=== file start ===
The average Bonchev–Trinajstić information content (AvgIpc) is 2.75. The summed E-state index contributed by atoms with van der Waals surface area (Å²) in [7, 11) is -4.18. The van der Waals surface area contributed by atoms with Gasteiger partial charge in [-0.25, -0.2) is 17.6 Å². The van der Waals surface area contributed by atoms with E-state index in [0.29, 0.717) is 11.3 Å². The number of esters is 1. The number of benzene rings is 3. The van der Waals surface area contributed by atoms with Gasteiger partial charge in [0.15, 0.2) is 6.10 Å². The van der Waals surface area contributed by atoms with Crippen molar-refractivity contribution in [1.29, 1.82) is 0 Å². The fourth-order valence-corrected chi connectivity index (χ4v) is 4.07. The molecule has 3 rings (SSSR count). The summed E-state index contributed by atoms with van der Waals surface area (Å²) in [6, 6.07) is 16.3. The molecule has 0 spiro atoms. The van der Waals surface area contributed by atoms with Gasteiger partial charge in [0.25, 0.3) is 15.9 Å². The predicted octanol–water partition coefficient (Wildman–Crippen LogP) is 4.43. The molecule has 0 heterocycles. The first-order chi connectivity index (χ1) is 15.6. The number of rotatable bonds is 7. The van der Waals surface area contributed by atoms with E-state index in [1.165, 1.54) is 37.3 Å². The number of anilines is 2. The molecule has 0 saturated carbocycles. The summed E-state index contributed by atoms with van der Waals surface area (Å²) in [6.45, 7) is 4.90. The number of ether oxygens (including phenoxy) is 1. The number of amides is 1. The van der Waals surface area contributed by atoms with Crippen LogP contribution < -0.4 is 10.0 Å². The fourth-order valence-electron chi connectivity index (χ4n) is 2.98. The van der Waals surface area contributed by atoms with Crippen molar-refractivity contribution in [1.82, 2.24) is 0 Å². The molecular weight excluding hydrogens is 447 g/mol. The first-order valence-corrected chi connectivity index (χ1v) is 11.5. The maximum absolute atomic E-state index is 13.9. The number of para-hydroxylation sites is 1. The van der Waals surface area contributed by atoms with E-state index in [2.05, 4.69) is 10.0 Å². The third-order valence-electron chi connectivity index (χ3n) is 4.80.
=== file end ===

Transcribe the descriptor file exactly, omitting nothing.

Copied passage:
The average Bonchev–Trinajstić information content (AvgIpc) is 2.75. The summed E-state index contributed by atoms with van der Waals surface area (Å²) in [7, 11) is -4.18. The van der Waals surface area contributed by atoms with Gasteiger partial charge in [-0.25, -0.2) is 17.6 Å². The van der Waals surface area contributed by atoms with E-state index in [0.29, 0.717) is 11.3 Å². The number of esters is 1. The number of benzene rings is 3. The van der Waals surface area contributed by atoms with Gasteiger partial charge in [0.15, 0.2) is 6.10 Å². The van der Waals surface area contributed by atoms with Crippen molar-refractivity contribution in [1.29, 1.82) is 0 Å². The fourth-order valence-corrected chi connectivity index (χ4v) is 4.07. The molecule has 3 rings (SSSR count). The summed E-state index contributed by atoms with van der Waals surface area (Å²) in [6, 6.07) is 16.3. The molecule has 0 spiro atoms. The van der Waals surface area contributed by atoms with Gasteiger partial charge in [0.25, 0.3) is 15.9 Å². The predicted octanol–water partition coefficient (Wildman–Crippen LogP) is 4.43. The molecule has 0 heterocycles. The first-order chi connectivity index (χ1) is 15.6. The number of rotatable bonds is 7. The van der Waals surface area contributed by atoms with E-state index in [1.165, 1.54) is 37.3 Å². The number of anilines is 2. The molecule has 0 saturated carbocycles. The summed E-state index contributed by atoms with van der Waals surface area (Å²) in [6.45, 7) is 4.90. The number of ether oxygens (including phenoxy) is 1. The number of amides is 1. The van der Waals surface area contributed by atoms with Crippen LogP contribution < -0.4 is 10.0 Å². The fourth-order valence-electron chi connectivity index (χ4n) is 2.98. The van der Waals surface area contributed by atoms with Crippen molar-refractivity contribution in [1.82, 2.24) is 0 Å². The molecular weight excluding hydrogens is 447 g/mol. The first-order valence-corrected chi connectivity index (χ1v) is 11.5. The maximum absolute atomic E-state index is 13.9. The number of para-hydroxylation sites is 1. The van der Waals surface area contributed by atoms with E-state index in [2.05, 4.69) is 10.0 Å². The third-order valence-electron chi connectivity index (χ3n) is 4.80.